|"Oklahoma's Blood," 8 x 10 watercolor|
Much has been written, and more will, by people far more affected than I was, and am--I don't wish to detract from those stories and emotions.
I can recount where I was, what I did, as everyone can who remembers that day, so I've written in my private pandemic journal today, but it seems insignificant in contrast to those who suffered.
I have one perspective to share as a journalist and Oklahoman. I was working part time at The Oklahoman then as a copy editor, at night, so I was witness to the people who covered that event and the followup.
The role of that newspaper and its staff was critical in holding and pulling the community, the entire state, through the horror. Every morning, it was a much-needed symbol, a voice, of and for the people, an assurance that there was still goodness and hope and normality. There was no more room for hatred.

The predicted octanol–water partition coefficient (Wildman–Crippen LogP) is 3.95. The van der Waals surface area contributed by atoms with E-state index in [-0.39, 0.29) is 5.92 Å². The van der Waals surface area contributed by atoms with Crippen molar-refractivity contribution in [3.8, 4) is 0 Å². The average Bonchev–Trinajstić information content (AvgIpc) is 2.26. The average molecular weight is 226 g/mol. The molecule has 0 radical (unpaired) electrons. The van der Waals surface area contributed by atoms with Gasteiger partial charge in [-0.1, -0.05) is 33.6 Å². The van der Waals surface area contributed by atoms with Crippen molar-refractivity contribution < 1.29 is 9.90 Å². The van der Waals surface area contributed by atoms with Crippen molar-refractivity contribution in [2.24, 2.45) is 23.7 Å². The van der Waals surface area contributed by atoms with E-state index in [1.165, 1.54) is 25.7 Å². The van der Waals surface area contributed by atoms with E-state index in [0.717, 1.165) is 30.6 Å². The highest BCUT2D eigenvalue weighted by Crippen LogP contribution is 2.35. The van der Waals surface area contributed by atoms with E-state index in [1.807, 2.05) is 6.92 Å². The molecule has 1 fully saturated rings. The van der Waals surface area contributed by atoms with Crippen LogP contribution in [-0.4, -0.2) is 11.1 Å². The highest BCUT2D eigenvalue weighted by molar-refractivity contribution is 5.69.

That seems appropriate these days of pandemic, when Americans so need to know there is hope, and goodness and normality. Discounting and bashing news sources covering this current disaster only spreads a virus of hatred when we least need it.
To me, that is one of the lessons from a quarter century ago.
Instead of more words, when words won't work, here's today's watercolor from my emotions.